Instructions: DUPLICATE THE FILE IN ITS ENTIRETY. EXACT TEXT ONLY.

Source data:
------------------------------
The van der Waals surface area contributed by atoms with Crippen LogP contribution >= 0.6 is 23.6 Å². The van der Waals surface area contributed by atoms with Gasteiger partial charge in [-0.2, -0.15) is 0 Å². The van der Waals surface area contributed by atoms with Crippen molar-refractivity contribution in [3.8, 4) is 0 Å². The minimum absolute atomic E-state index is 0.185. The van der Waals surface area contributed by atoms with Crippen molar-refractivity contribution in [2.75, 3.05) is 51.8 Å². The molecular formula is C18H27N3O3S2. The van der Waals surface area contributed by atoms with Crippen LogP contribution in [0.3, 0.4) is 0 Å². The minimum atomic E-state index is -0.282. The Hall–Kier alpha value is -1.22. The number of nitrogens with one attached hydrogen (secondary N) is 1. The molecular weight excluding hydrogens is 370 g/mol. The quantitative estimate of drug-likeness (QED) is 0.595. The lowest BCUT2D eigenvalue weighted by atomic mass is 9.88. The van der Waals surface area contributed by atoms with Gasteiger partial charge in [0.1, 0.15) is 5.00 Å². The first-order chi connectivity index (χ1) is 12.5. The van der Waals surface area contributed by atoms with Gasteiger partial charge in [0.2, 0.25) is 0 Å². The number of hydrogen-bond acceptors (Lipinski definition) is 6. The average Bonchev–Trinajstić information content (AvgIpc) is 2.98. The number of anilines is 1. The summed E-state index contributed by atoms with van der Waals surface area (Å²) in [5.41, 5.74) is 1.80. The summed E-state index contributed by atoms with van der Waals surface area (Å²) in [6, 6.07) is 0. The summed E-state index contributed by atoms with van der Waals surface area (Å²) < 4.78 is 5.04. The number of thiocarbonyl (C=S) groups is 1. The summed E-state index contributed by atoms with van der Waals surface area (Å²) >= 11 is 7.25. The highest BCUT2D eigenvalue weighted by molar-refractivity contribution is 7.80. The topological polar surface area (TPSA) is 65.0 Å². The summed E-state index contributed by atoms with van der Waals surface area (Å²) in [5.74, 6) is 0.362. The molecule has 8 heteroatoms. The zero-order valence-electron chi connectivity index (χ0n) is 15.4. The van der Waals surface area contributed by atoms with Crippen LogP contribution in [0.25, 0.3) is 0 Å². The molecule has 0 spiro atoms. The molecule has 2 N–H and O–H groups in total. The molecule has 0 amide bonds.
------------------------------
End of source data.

The van der Waals surface area contributed by atoms with Crippen LogP contribution >= 0.6 is 23.6 Å². The van der Waals surface area contributed by atoms with Gasteiger partial charge in [-0.2, -0.15) is 0 Å². The van der Waals surface area contributed by atoms with Crippen molar-refractivity contribution in [3.8, 4) is 0 Å². The minimum absolute atomic E-state index is 0.185. The van der Waals surface area contributed by atoms with Crippen molar-refractivity contribution in [2.75, 3.05) is 51.8 Å². The molecular formula is C18H27N3O3S2. The van der Waals surface area contributed by atoms with Crippen LogP contribution in [0.3, 0.4) is 0 Å². The minimum atomic E-state index is -0.282. The Hall–Kier alpha value is -1.22. The number of nitrogens with one attached hydrogen (secondary N) is 1. The molecular weight excluding hydrogens is 370 g/mol. The quantitative estimate of drug-likeness (QED) is 0.595. The lowest BCUT2D eigenvalue weighted by atomic mass is 9.88. The van der Waals surface area contributed by atoms with Gasteiger partial charge in [0.1, 0.15) is 5.00 Å². The first-order chi connectivity index (χ1) is 12.5. The van der Waals surface area contributed by atoms with Gasteiger partial charge in [0.2, 0.25) is 0 Å². The number of hydrogen-bond acceptors (Lipinski definition) is 6. The average Bonchev–Trinajstić information content (AvgIpc) is 2.98. The number of anilines is 1. The summed E-state index contributed by atoms with van der Waals surface area (Å²) in [5.41, 5.74) is 1.80. The summed E-state index contributed by atoms with van der Waals surface area (Å²) in [6, 6.07) is 0. The summed E-state index contributed by atoms with van der Waals surface area (Å²) < 4.78 is 5.04. The number of thiocarbonyl (C=S) groups is 1. The summed E-state index contributed by atoms with van der Waals surface area (Å²) >= 11 is 7.25. The highest BCUT2D eigenvalue weighted by molar-refractivity contribution is 7.80. The topological polar surface area (TPSA) is 65.0 Å². The summed E-state index contributed by atoms with van der Waals surface area (Å²) in [5.74, 6) is 0.362. The molecule has 8 heteroatoms. The zero-order valence-electron chi connectivity index (χ0n) is 15.4. The van der Waals surface area contributed by atoms with Crippen LogP contribution in [0.25, 0.3) is 0 Å². The molecule has 0 spiro atoms. The molecule has 2 N–H and O–H groups in total. The molecule has 0 amide bonds.